COVID 19 and Payment Terms

There is little question COVID-19 has stressed and complicated business models. Some people are really hurting and there is no way around it. If you are one of those folks, I encourage you to have a conversation with your suppliers now! We are seeing many relationships coming to amicable terms when timely conversation has taken place.
Understandably, the relationship is not so amicable when the cash flow conversation does not take place until the invoice is past due, the reminder is ignored and phone calls have not been answered. And horror of horrors ………… you said, “the check is in the mail” and it is not. In my 35 years working on problems, I have seen many relationships blossom following honest and forthright communication. I have seen zero relationships recover when someone says the check was sent and it was not.
When you are the supplier, let’s face it, you have a choice to make: whether to work with your customer or play tough while knowing that your customer may or may not survive without your help.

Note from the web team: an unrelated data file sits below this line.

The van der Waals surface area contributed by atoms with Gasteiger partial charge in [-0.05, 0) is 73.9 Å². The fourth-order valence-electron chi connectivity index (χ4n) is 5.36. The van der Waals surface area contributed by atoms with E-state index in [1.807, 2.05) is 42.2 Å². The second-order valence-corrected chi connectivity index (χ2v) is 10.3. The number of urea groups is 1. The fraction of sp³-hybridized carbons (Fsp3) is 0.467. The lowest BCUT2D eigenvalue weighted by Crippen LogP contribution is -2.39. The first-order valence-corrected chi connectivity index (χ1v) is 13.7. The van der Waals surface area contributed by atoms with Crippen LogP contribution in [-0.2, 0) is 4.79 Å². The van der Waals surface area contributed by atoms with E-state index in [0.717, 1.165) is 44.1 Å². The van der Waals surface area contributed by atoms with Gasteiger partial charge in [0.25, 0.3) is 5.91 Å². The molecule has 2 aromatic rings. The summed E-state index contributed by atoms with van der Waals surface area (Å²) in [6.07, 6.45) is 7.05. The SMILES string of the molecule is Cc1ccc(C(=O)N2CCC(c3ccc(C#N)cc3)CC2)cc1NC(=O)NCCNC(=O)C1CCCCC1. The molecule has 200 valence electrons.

There are some definite boundaries you should respect when electing to accept payment beyond the original terms.
Both DRC and PACA require that complaints be filed within 9 months of when payment was due. In my experience that means the original due date. If your arrangement is going to be longer than that, you should include in the conversation that a DRC or PACA complaint will be filed. You will have control of when you choose to move forward for a decision, but the informal filing must be done within the prescribed time frame.
If you are utilizing the protections offered by the PACA Trust do not forget that you must put the customer on notice of the trust within 30 days of when payment was due and payment terms longer than 30 days are not recognized.
If you have decided to ride it out with your customer, get a firm commitment for them to pay something on a regular basis. That will signal they have some income and that if they miss a payment it will tell you their plan is not working.
Some things change and some don’t. What has not changed is that honesty and integrity apply equally in good times and bad. When your trading partner forgets that, it is time to take action and file a claim for yourself and for your industry.

Fred C. Webber